Med thumb what happens when we don t sleep main
The scientific literature is unanimous: you gotta get some sleep. How much is dictated by a biological imperative, though, is a little more up for debate, especially for non-human species. For instance the creepy-cute sloth bags up to 20 hours of shuteye a day, while sharks, which need to be in constant motion in order to resuscitate, never fall into deep sleep (which may explain their tendency toward grumpiness). 
 
The notion that animals actually must sleep is one that has long confounded scientists, with research uncovering endless new benefits attributable to quality sleep, as well as the many deficits related to its absence. And they are legion. Here's a look at the punishment you sustain for skimping on sleep, from the late night out, to chronic sleep loss, to idiotic record-breaking feats.
 

Skip out on a few hours? Prepare to drag ass for a few days

Go out to for work drinks past the witching hour and the next day your excesses will be apparent. Hangover or no, in deviating from your body's normal sleep pattern you will feel the effects because you will miss out on crucial REM-sleep patterns, which tend to happen earlier in an overnight sleep cycle. So even if you get a chunk of sleep in, it's not the quality sleep your body craves. This type of missed sleep is extremely common in our night owl society, and its effects are suitably detrimental: you aren't as alert, have less stamina, and basically drag ass for a couple days. That may not sound threatening, but note that the National Highway Transit Safety board attributes up to 100,000 car accidents per year to overtired or "drowsy driving," and ranks the condition on par with drunk driving.  

Been cutting sleep short every night for a few weeks? You're doing some real damage. 

A recent Harvard study of sleep deprivation and performance found that, contrary to perceived wisdom, once you cut your sleep short, there's no magical way to get it back. The study futzed with subjects sleep schedules and then tested the outcome, as well as attempts to regain normal faculties. The results were not promising. The researchers found that the most common aid to sleepiness — a nap — does nothing to combat the sorts of chronic shortened sleep that many of us consider normal, or about 6 hours a night. In fact, after a couple weeks of abbreviated sleep schedules of the sorts regularly experienced by doctors, cops, and truckers, performance was still on par with having pulled an all-nighter even if you were able to pack in extra 10 hours of crash time.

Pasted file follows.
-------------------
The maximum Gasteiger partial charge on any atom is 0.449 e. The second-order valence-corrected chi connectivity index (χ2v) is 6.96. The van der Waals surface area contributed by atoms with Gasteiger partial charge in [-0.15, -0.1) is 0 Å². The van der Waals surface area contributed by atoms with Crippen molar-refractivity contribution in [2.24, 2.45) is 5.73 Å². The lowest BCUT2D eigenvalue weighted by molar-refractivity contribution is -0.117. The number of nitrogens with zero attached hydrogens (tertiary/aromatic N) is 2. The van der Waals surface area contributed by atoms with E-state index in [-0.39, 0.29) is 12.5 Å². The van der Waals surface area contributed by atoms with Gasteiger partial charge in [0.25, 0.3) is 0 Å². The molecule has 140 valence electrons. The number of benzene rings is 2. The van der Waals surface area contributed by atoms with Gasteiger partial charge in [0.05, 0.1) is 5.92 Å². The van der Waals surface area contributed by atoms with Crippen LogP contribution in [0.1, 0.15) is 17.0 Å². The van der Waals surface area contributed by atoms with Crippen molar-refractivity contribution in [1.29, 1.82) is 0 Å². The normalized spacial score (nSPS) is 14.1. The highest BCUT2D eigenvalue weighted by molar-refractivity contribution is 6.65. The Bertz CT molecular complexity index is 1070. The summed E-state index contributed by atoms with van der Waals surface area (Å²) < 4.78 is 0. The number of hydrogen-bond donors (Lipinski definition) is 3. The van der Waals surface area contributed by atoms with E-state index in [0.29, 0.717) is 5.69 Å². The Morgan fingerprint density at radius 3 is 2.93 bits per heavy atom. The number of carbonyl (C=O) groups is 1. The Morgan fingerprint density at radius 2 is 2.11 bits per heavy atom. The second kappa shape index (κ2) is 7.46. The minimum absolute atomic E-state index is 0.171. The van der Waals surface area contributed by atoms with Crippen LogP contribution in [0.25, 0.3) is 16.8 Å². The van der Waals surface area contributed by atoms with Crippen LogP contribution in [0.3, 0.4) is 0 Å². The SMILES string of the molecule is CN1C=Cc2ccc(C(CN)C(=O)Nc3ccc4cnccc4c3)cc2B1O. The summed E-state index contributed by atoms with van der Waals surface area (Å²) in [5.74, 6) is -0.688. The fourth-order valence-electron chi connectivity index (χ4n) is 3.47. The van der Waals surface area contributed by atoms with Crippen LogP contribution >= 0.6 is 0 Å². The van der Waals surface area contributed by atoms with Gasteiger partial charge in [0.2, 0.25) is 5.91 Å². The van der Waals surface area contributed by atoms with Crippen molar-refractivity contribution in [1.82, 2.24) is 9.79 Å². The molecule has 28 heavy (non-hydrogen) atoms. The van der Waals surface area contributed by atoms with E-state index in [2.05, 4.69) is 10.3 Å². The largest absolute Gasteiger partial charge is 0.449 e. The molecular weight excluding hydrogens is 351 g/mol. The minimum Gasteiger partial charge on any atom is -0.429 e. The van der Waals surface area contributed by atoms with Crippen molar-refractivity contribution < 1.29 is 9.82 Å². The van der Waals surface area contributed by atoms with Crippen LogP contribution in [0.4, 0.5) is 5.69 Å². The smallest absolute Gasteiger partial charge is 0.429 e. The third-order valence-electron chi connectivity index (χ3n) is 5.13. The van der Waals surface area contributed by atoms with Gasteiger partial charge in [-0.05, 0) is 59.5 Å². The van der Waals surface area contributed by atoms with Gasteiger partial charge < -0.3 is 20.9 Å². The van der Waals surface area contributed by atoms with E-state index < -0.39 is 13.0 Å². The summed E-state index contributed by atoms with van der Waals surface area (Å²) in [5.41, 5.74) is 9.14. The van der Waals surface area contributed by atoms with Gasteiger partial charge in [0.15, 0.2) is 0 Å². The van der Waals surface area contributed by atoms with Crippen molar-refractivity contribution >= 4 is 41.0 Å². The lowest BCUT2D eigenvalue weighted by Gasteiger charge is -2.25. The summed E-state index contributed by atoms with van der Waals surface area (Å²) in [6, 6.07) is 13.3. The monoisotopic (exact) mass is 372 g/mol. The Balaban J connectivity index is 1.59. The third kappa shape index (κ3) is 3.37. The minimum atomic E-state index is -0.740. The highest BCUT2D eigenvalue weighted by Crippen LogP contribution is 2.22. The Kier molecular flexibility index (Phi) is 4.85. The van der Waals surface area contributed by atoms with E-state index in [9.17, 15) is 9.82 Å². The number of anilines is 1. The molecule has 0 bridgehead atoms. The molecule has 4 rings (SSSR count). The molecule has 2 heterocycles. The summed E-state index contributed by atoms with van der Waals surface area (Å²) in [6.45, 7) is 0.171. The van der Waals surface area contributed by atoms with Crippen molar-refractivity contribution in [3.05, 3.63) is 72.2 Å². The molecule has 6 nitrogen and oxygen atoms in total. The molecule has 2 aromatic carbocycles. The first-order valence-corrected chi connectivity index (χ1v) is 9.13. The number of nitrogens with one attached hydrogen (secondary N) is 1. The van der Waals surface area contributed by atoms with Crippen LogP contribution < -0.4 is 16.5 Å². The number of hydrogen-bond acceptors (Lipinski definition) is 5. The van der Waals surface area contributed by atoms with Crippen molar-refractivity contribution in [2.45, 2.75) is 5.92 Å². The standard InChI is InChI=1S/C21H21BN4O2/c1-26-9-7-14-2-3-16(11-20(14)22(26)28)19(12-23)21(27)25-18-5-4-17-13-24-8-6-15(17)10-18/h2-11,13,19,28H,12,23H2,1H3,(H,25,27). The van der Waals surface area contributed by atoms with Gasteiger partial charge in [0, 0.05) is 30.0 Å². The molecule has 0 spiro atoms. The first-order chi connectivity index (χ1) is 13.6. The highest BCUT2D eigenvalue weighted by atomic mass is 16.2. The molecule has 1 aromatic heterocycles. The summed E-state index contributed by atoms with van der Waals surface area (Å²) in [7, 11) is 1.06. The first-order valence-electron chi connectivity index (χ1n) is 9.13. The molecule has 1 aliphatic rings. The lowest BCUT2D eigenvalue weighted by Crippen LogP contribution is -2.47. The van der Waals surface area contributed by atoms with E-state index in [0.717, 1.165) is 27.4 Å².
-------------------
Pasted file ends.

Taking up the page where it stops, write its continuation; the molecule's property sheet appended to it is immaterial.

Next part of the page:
Other studies have shown that those of us who trudge through life with abbreviated sleep schedules — about 43 percent of us, according to a 2011 Sleep Foundation study— are actually doing real and permanent physical and psychological damage. Besides the obvious decrease in alertness and reduced work performance, researches have found hard links to an increased risk of obesity, diabetes, heart disease, as well as psychological conditions like anxiety and depression. 
 
A couple weeks of abbreviated sleep schedules of the sorts regularly experienced by doctors, cops, and truckers, performance was still on par with having pulled an all-nighter even if you were able to pack in extra 10 hours of crash time.
 

Go three days with no sleep? Expect to experience psychosis

Research sleep deprivation and all roads quickly lead to Randy Gardner, the last official world record-holder for thwarting sleep until Guinness stopped keeping records of such dangerous feats. It seems that back in 1964 the 17-year old utterly crushed the competition at a dance-a-thon by staying up for eleven-plus days in a row (note this was pre-cocaine/ecstasy/molly). What makes his feat especially noteworthy is that it was monitored the entire time by a team of sleep researchers. He did suffer short term effects, but amazingly, Gardner took a 14-hour sleep afterward and reportedly suffered no long-term ill effects. 
 
After three days you may dream while still awake, which is the definition of psychosis.
 
His experience is somewhat different to what torture victims who are routinely denied sleep have endured. One anti-torture advocate who had experienced forced deprivation says that within a couple days you start to hallucinate, and after three days you may dream while still awake, which is the definition of psychosis. Within a week you become derailed from the sense of time and are effectively insane. That said, no outer limit has ever been established as a fatal amount of sleep loss, though certainly there is anecdotal evidence, such as the Taiwanese man who was found dead in an internet cafe from heart failure after three straight days of playing video games. 
 

If your body can't sleep, you're screwed.

History books bulge with stories of figures who changed the arc of human progress by burning the midnight oil. Many of them were insomniacs — think of Van Gogh or Lincoln — and many of them were, to be gentle, troubled.
 
Insomnia is a pernicious ailment plaguing many sufferers for life, and with many causes, both physical and psychological. While most insomnia is actually an inability to sleep for extended periods, the extreme expression of the disease is a blessedly rare genetic condition dubbed F.F.I. or fatal familial insomnia. Onset occurs around middle age, and as it progresses it leads to panic and anxiety, hallucinations, eventual total sleep loss, and then a rapid decline into madness and eventually death within a couple years. It is, perhaps ironically, a real-life nightmare. Experts believe just 40 families and perhaps 100 individuals suffer from the condition worldwide, though that is likely of small comfort to the insomnia pondering his odds in the middle of the night